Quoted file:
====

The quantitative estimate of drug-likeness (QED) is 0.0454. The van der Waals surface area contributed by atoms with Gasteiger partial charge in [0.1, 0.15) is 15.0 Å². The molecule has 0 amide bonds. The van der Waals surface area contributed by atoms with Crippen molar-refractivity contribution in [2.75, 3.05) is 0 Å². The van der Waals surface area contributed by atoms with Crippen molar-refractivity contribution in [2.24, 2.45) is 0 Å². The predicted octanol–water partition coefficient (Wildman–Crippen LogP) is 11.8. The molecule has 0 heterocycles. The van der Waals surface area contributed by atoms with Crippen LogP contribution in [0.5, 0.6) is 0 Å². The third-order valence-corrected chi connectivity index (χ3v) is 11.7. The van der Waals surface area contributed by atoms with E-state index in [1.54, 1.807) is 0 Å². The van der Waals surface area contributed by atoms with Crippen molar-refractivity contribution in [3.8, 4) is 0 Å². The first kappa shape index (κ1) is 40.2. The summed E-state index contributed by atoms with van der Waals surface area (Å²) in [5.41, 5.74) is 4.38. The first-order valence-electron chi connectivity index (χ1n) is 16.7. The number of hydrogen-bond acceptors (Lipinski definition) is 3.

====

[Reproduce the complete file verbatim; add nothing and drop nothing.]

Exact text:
The quantitative estimate of drug-likeness (QED) is 0.0454. The van der Waals surface area contributed by atoms with Gasteiger partial charge in [0.1, 0.15) is 15.0 Å². The molecule has 0 amide bonds. The van der Waals surface area contributed by atoms with Crippen molar-refractivity contribution in [2.75, 3.05) is 0 Å². The van der Waals surface area contributed by atoms with Crippen molar-refractivity contribution in [2.24, 2.45) is 0 Å². The predicted octanol–water partition coefficient (Wildman–Crippen LogP) is 11.8. The molecule has 0 heterocycles. The van der Waals surface area contributed by atoms with Crippen LogP contribution in [0.5, 0.6) is 0 Å². The third-order valence-corrected chi connectivity index (χ3v) is 11.7. The van der Waals surface area contributed by atoms with E-state index in [1.54, 1.807) is 0 Å². The van der Waals surface area contributed by atoms with Crippen molar-refractivity contribution in [3.8, 4) is 0 Å². The first kappa shape index (κ1) is 40.2. The summed E-state index contributed by atoms with van der Waals surface area (Å²) in [5.41, 5.74) is 4.38. The first-order valence-electron chi connectivity index (χ1n) is 16.7. The number of hydrogen-bond acceptors (Lipinski definition) is 3.